Bowen Heritage Archival Photos

Early Days:  1874-1910

William Davies' original homestead in Snug Cove
The first settler to pre-empt land on Bowen did so in 1874.  William Eaton claimed 160 acres south of Killarney Lake but subsequently squatted at Deep Bay, where he established a house, orchard and barn. 

From that time until the turn of the century, Bowen was a hive of industrial activity.  Early settlers planted extensive farms and orchards, the Island was selectively logged between 1896 and 1899, and a brickworks was established on a rare blue clay deposit found in Deep (Mannion) Bay.  On logged-out lands in Tunstall Bay, the Western Explosives Company set up a dynamite plant.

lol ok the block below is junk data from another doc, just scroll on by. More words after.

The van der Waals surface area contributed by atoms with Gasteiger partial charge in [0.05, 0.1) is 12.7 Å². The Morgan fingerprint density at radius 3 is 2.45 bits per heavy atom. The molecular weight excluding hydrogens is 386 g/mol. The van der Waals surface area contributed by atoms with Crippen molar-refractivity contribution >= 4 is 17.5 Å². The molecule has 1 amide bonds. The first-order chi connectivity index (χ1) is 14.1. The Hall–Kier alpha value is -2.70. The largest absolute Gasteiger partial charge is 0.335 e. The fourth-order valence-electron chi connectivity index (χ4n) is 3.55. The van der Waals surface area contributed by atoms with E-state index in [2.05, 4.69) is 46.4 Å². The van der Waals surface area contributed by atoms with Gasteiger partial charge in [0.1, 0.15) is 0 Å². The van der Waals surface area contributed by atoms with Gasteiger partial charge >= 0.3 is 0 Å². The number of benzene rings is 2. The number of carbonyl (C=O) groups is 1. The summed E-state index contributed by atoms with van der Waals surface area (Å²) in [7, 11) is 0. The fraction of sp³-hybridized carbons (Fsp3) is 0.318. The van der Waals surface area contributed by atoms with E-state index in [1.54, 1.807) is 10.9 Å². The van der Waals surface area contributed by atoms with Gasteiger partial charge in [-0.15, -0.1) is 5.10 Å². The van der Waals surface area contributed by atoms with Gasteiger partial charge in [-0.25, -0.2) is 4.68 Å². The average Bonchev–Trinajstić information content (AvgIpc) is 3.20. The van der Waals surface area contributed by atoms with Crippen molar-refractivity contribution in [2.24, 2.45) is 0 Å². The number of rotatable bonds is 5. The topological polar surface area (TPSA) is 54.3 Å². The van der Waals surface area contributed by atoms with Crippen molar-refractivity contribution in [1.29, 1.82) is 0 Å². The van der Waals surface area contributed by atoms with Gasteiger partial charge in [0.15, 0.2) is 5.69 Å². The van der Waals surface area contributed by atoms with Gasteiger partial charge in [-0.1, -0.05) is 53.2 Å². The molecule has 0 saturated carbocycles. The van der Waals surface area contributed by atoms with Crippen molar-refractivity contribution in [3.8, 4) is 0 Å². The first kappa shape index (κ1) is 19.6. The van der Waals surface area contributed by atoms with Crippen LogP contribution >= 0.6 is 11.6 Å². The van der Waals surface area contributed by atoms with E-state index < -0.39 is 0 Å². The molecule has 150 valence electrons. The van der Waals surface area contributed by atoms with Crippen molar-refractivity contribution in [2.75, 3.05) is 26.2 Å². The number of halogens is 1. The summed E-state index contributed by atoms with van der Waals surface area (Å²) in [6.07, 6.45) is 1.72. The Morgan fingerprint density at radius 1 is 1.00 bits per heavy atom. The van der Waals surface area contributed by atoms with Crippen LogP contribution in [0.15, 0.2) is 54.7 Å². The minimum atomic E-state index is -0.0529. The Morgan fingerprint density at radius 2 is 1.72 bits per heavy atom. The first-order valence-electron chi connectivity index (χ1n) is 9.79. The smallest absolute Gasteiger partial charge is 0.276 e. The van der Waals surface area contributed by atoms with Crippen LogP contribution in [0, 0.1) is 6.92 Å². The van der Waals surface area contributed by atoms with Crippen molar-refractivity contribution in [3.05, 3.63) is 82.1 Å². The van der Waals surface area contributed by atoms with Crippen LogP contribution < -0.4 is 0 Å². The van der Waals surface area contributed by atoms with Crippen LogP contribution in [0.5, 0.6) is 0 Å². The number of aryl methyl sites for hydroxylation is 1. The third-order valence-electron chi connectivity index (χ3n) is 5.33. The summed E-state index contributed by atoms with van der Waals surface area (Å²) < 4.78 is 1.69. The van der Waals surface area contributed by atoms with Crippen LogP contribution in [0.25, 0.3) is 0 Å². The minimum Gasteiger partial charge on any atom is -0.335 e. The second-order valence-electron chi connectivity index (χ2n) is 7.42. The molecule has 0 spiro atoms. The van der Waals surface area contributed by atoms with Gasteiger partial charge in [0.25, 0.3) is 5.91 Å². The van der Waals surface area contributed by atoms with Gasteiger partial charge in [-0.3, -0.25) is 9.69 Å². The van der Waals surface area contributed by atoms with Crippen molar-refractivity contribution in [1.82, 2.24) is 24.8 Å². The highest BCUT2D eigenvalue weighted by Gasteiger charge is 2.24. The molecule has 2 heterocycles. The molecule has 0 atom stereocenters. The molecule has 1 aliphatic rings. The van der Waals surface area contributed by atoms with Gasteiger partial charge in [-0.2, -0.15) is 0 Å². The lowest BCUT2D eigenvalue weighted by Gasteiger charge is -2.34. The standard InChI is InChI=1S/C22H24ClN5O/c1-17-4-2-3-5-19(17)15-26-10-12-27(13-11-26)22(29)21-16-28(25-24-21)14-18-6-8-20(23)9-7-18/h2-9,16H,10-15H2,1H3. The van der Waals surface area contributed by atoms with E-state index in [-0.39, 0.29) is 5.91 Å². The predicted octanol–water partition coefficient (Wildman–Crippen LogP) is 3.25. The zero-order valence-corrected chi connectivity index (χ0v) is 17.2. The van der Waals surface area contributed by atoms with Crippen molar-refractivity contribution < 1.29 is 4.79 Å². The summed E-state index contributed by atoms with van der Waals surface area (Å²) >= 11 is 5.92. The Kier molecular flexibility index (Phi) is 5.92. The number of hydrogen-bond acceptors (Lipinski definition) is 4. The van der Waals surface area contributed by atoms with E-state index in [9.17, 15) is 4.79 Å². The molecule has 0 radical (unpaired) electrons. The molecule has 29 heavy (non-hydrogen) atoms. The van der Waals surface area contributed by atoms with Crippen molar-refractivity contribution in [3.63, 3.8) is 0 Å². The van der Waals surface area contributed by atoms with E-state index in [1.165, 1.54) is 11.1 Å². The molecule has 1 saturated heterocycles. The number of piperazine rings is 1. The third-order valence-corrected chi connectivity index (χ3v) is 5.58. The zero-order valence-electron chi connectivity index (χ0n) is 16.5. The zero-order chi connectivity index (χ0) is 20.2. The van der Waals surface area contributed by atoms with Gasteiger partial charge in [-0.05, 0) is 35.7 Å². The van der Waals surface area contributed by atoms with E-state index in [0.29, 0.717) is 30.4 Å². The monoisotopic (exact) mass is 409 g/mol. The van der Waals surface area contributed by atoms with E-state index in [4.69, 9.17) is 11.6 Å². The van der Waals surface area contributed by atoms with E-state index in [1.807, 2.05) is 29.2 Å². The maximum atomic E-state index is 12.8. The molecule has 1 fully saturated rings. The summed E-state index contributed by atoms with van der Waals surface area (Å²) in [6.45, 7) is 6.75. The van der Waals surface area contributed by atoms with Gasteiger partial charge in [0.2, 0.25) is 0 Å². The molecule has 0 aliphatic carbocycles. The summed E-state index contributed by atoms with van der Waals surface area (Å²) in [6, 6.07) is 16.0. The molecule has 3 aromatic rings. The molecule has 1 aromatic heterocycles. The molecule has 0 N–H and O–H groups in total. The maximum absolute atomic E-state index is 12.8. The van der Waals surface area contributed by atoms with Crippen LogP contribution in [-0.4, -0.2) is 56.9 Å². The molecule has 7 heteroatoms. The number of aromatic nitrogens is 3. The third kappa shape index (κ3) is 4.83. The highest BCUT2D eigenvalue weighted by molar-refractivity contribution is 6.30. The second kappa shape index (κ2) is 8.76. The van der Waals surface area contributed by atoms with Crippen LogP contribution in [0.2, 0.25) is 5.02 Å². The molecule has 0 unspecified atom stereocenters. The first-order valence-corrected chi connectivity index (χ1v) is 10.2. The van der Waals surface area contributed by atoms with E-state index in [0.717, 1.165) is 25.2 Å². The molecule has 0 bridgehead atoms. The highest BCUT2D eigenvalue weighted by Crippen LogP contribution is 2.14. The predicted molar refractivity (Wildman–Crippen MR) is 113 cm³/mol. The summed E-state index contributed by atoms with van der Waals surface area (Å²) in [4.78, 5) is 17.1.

The Island's population was extremely diverse in the early days.  Several of the settlers married Indian women.  Industrial activity attracted workers, investors and settlers from Japan, China, Sweden, Philippines, Spain, the US, the UK and of course, across Canada.  The first homes were rustic cabins of log or pole construction and the only roads were those built to skid logs to Snug Cove.  It was 1893 before the one-room schoolhouse was built.  While the Island and surrounding waters provided bountiful fresh food, most staples still came from the mainland.  William Davies' general store in Snug Cove stocked some provisions but for the most part, settlers depended on Terminal Steamship Lines for supplies.